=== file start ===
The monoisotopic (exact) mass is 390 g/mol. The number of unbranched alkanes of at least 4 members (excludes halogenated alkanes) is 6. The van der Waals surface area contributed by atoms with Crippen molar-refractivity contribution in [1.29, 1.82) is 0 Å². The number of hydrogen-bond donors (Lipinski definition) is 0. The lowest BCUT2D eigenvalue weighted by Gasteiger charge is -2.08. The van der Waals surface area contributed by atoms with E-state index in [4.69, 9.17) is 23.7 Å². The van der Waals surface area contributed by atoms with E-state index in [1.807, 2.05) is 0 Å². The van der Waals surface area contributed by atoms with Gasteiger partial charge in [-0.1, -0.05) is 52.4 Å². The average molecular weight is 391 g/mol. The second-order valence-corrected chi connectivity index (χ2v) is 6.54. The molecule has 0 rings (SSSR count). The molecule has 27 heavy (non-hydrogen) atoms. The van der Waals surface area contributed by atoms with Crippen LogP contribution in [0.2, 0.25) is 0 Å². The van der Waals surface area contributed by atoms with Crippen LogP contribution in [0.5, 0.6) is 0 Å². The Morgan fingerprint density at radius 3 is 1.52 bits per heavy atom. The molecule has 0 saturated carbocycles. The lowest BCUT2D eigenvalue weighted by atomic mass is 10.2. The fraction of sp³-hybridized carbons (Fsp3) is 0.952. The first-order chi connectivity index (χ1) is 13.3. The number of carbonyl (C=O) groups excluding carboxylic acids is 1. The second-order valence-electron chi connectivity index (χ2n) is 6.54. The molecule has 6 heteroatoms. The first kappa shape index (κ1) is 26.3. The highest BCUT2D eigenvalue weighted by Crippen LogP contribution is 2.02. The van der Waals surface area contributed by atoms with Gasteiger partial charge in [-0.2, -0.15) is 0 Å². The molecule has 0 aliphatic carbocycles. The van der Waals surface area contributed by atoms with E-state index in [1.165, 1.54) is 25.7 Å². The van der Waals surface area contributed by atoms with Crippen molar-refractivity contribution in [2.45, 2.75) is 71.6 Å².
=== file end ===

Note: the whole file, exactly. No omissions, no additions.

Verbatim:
The monoisotopic (exact) mass is 390 g/mol. The number of unbranched alkanes of at least 4 members (excludes halogenated alkanes) is 6. The van der Waals surface area contributed by atoms with Crippen molar-refractivity contribution in [1.29, 1.82) is 0 Å². The number of hydrogen-bond donors (Lipinski definition) is 0. The lowest BCUT2D eigenvalue weighted by Gasteiger charge is -2.08. The van der Waals surface area contributed by atoms with E-state index in [4.69, 9.17) is 23.7 Å². The van der Waals surface area contributed by atoms with E-state index in [1.807, 2.05) is 0 Å². The van der Waals surface area contributed by atoms with Gasteiger partial charge in [-0.1, -0.05) is 52.4 Å². The average molecular weight is 391 g/mol. The second-order valence-corrected chi connectivity index (χ2v) is 6.54. The molecule has 0 rings (SSSR count). The molecule has 27 heavy (non-hydrogen) atoms. The van der Waals surface area contributed by atoms with Crippen LogP contribution in [0.2, 0.25) is 0 Å². The van der Waals surface area contributed by atoms with Crippen LogP contribution in [0.5, 0.6) is 0 Å². The Morgan fingerprint density at radius 3 is 1.52 bits per heavy atom. The molecule has 0 saturated carbocycles. The lowest BCUT2D eigenvalue weighted by atomic mass is 10.2. The fraction of sp³-hybridized carbons (Fsp3) is 0.952. The first-order chi connectivity index (χ1) is 13.3. The number of carbonyl (C=O) groups excluding carboxylic acids is 1. The second-order valence-electron chi connectivity index (χ2n) is 6.54. The molecule has 6 heteroatoms. The first kappa shape index (κ1) is 26.3. The highest BCUT2D eigenvalue weighted by Crippen LogP contribution is 2.02. The van der Waals surface area contributed by atoms with Gasteiger partial charge in [-0.2, -0.15) is 0 Å². The molecule has 0 aliphatic carbocycles. The van der Waals surface area contributed by atoms with E-state index in [1.165, 1.54) is 25.7 Å². The van der Waals surface area contributed by atoms with Crippen molar-refractivity contribution in [2.45, 2.75) is 71.6 Å².